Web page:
Even before the publication of Il nome della rosa (1980; The Name of the Rose, 1983)—which won for its author Italy’s two most prestigious literary awards, the Premio Strega and the Premio Viareggio—Umberto Eco enjoyed an impressive reputation in Europe and the United States. He was known, however, primarily in scholarly circles and almost exclusively as the author of a number of books on literary theory and aesthetics, including such studies as A Theory of Semiotics (1976) and The Role of the Reader: Explorations in the Semiotics of Texts (1979). The Name of the Rose, his first and only novel to date, catapulted him to worldwide fame. With the monographic Postscript to “The Name of the Rose” (published in Italy in 1983 as Postille a “Il nome della rosa”), the author refocused his attention on the scholarly preoccupation with signs, readers, and the Middle Ages that preceded (and culminated in) his writing a detective novel set in November, 1327, and peopled with such Sherlock Holmesian monks as William of Baskerville (a Franciscan and the story’s principal sleuth) and Adso of Melk (his Benedictine sidekick). The wit and irony ubiquitous in the novel find equally free expression in Postscript to “The Name of the Rose.”
Postscript to “The Name of the Rose” is divided into fifteen sections, including “Notes.” Eleven pages of illustrations accompany the text and consist largely of photographs of architectural details of twelfth century churches and of medieval miniatures in commentaries on the Book of Revelation. Below each of the eleven pictures appears a passage from The Name of the Rose; the illustrations greatly assist the reader in visualizing the novel’s narrative descriptions of the abbey and the macabre events that occur therein. Eco’s comments on his best-seller, on the other hand, will hardly satisfy the reader who expects definitive or straight answers to why things happen the way they do in the novel. The author-commentator prefers to provide a few, often tantalizing, details on the background of the novel’s composition and then allow the reader to draw his own conclusions.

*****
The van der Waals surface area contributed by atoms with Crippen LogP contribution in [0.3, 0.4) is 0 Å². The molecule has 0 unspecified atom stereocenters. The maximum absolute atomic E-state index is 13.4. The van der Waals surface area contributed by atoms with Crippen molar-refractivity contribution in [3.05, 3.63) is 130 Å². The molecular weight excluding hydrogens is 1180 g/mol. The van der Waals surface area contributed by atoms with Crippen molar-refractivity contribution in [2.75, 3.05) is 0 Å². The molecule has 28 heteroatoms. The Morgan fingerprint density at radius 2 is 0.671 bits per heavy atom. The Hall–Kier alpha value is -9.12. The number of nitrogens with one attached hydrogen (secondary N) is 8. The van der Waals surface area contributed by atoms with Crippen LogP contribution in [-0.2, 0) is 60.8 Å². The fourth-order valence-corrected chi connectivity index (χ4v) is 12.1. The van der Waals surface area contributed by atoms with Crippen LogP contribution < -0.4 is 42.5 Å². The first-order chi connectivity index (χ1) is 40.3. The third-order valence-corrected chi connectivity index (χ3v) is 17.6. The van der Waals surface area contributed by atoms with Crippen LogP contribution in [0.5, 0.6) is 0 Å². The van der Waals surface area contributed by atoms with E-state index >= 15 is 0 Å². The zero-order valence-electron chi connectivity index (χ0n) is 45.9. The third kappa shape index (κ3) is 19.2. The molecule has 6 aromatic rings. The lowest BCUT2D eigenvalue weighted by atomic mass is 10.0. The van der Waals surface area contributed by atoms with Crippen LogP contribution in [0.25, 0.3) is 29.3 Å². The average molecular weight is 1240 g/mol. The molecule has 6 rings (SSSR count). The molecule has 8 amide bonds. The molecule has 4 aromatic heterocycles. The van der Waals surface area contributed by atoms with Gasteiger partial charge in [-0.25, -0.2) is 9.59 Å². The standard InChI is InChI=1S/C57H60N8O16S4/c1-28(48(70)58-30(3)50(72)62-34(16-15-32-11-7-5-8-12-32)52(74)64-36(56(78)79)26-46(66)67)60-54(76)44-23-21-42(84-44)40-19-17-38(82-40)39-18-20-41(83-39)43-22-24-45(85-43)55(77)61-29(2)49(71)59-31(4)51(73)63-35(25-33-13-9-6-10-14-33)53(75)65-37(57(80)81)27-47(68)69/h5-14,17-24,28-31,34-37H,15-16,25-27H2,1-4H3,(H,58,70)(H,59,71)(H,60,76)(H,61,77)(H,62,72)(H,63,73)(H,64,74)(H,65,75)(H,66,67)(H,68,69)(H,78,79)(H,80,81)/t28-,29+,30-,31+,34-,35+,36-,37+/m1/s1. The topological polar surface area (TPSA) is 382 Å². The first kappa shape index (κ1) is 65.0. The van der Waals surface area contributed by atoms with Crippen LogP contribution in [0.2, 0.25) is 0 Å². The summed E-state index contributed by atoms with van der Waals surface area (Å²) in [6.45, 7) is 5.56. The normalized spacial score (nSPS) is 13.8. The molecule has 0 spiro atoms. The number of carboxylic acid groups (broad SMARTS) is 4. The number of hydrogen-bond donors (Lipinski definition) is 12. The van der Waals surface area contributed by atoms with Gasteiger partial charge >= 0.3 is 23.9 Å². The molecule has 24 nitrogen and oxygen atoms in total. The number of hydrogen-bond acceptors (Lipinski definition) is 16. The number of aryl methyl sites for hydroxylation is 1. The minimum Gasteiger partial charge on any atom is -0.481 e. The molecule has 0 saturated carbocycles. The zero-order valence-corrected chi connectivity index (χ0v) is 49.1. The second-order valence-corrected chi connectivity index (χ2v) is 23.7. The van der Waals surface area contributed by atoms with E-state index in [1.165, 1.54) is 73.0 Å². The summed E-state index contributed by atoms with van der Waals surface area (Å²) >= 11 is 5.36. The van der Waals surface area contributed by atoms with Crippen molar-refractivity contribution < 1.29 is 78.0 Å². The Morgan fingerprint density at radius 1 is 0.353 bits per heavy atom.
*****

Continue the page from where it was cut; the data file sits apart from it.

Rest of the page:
In the first section, “The Title and the Meaning,” Eco states that no novelist should supply interpretations of his own narrative. To do so would greatly limit a novel’s purpose, which is, according to a somewhat tongue-in-cheek Eco, to generate interpretations. While he readily admits that almost any title, nevertheless, constitutes an interpretive key provided by the author, he claims that in his own case the title for The Name of the Rose came to him partially by chance (no further explanation); he hopes, moreover, that it disorients the reader and muddles his ideas. Eco continues in this ironic vein by concluding his opening remarks with the recommendation that the author “die once he has finished writing” in order “not to trouble the path of the text.” In fact, however, he is determined to do exactly the opposite: to live and to trouble his text’s path as much as possible. He begins the next selection, “Telling the Process,” by observing that, while the author must not interpret his own works, it is nevertheless permissible for him to satisfy his readers’ curiosity by relating “why and how he wrote his book.” Eco, however, does not explain how such “why’s” and “how’s” can be clearly distinguished from interpretive authorial comments. How, then, does he justify Postscript to “The Name of the Rose,” which many readers will take, despite his protestations, as a form of interpretation? The remainder of the book does not answer that question as much as it demonstrates that Eco the Cat greatly enjoys playing with Reader the Mouse.